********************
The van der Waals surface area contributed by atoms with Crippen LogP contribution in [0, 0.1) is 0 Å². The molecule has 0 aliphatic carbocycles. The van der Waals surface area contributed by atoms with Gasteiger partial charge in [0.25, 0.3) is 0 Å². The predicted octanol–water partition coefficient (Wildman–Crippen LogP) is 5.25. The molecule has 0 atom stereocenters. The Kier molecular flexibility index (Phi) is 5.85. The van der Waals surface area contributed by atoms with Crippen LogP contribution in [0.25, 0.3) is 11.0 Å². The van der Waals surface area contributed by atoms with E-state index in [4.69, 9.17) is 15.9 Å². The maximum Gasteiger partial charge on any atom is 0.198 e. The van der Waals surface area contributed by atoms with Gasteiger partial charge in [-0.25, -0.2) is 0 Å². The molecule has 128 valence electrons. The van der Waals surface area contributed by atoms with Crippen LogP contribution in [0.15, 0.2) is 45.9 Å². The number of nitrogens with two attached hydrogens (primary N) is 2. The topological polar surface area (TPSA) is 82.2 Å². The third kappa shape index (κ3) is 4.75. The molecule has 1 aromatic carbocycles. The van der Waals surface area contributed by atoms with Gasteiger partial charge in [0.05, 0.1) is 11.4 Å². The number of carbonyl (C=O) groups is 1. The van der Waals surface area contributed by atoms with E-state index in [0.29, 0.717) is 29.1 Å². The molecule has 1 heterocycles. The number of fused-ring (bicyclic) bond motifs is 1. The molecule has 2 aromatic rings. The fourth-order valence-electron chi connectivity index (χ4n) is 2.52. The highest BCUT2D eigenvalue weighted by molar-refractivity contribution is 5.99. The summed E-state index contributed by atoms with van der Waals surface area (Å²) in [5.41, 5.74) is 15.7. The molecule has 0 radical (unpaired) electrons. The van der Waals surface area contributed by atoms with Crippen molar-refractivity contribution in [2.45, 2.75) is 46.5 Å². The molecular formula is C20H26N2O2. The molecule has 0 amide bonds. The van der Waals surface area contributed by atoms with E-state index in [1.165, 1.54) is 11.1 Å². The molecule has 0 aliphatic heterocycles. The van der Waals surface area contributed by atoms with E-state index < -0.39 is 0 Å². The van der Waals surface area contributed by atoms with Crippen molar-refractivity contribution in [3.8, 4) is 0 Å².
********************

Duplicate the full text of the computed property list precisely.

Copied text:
The van der Waals surface area contributed by atoms with Crippen LogP contribution in [0, 0.1) is 0 Å². The molecule has 0 aliphatic carbocycles. The van der Waals surface area contributed by atoms with Gasteiger partial charge in [0.25, 0.3) is 0 Å². The predicted octanol–water partition coefficient (Wildman–Crippen LogP) is 5.25. The molecule has 0 atom stereocenters. The Kier molecular flexibility index (Phi) is 5.85. The van der Waals surface area contributed by atoms with Crippen LogP contribution in [0.25, 0.3) is 11.0 Å². The van der Waals surface area contributed by atoms with E-state index in [4.69, 9.17) is 15.9 Å². The maximum Gasteiger partial charge on any atom is 0.198 e. The van der Waals surface area contributed by atoms with Gasteiger partial charge in [-0.25, -0.2) is 0 Å². The molecule has 128 valence electrons. The van der Waals surface area contributed by atoms with Crippen LogP contribution in [0.15, 0.2) is 45.9 Å². The number of nitrogens with two attached hydrogens (primary N) is 2. The topological polar surface area (TPSA) is 82.2 Å². The third kappa shape index (κ3) is 4.75. The molecule has 1 aromatic carbocycles. The van der Waals surface area contributed by atoms with Gasteiger partial charge in [0.05, 0.1) is 11.4 Å². The number of carbonyl (C=O) groups is 1. The van der Waals surface area contributed by atoms with E-state index in [0.29, 0.717) is 29.1 Å². The molecule has 1 heterocycles. The number of fused-ring (bicyclic) bond motifs is 1. The molecule has 2 aromatic rings. The fourth-order valence-electron chi connectivity index (χ4n) is 2.52. The highest BCUT2D eigenvalue weighted by molar-refractivity contribution is 5.99. The summed E-state index contributed by atoms with van der Waals surface area (Å²) in [5.41, 5.74) is 15.7. The molecule has 0 radical (unpaired) electrons. The van der Waals surface area contributed by atoms with Crippen molar-refractivity contribution in [2.45, 2.75) is 46.5 Å². The molecular formula is C20H26N2O2. The molecule has 0 amide bonds. The van der Waals surface area contributed by atoms with E-state index in [1.165, 1.54) is 11.1 Å². The molecule has 0 aliphatic heterocycles. The van der Waals surface area contributed by atoms with E-state index < -0.39 is 0 Å². The van der Waals surface area contributed by atoms with Crippen molar-refractivity contribution in [3.8, 4) is 0 Å².